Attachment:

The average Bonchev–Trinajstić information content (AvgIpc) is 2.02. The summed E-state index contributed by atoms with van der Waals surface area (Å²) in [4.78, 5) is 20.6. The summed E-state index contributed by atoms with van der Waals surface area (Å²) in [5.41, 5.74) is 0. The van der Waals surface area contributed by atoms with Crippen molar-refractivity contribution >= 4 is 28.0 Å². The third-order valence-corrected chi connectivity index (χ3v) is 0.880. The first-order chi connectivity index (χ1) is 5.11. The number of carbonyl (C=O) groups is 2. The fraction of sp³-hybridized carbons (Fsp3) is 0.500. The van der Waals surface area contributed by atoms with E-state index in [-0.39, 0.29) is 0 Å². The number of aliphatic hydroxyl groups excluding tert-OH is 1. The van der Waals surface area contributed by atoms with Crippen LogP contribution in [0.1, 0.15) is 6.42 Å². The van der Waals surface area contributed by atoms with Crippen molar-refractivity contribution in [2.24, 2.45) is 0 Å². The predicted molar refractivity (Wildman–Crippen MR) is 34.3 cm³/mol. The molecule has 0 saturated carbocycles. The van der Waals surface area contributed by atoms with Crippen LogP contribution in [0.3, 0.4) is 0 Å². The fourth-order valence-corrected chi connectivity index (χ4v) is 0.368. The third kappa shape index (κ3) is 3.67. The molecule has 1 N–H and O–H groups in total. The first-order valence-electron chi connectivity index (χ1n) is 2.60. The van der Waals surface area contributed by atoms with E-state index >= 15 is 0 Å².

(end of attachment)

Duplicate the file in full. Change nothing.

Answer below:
The average Bonchev–Trinajstić information content (AvgIpc) is 2.02. The summed E-state index contributed by atoms with van der Waals surface area (Å²) in [4.78, 5) is 20.6. The summed E-state index contributed by atoms with van der Waals surface area (Å²) in [5.41, 5.74) is 0. The van der Waals surface area contributed by atoms with Crippen molar-refractivity contribution >= 4 is 28.0 Å². The third-order valence-corrected chi connectivity index (χ3v) is 0.880. The first-order chi connectivity index (χ1) is 5.11. The number of carbonyl (C=O) groups is 2. The fraction of sp³-hybridized carbons (Fsp3) is 0.500. The van der Waals surface area contributed by atoms with E-state index in [-0.39, 0.29) is 0 Å². The number of aliphatic hydroxyl groups excluding tert-OH is 1. The van der Waals surface area contributed by atoms with Crippen LogP contribution in [0.1, 0.15) is 6.42 Å². The van der Waals surface area contributed by atoms with Crippen molar-refractivity contribution in [2.24, 2.45) is 0 Å². The predicted molar refractivity (Wildman–Crippen MR) is 34.3 cm³/mol. The molecule has 0 saturated carbocycles. The van der Waals surface area contributed by atoms with Crippen LogP contribution in [0.3, 0.4) is 0 Å². The fourth-order valence-corrected chi connectivity index (χ4v) is 0.368. The third kappa shape index (κ3) is 3.67. The molecule has 1 N–H and O–H groups in total. The first-order valence-electron chi connectivity index (χ1n) is 2.60. The van der Waals surface area contributed by atoms with E-state index >= 15 is 0 Å².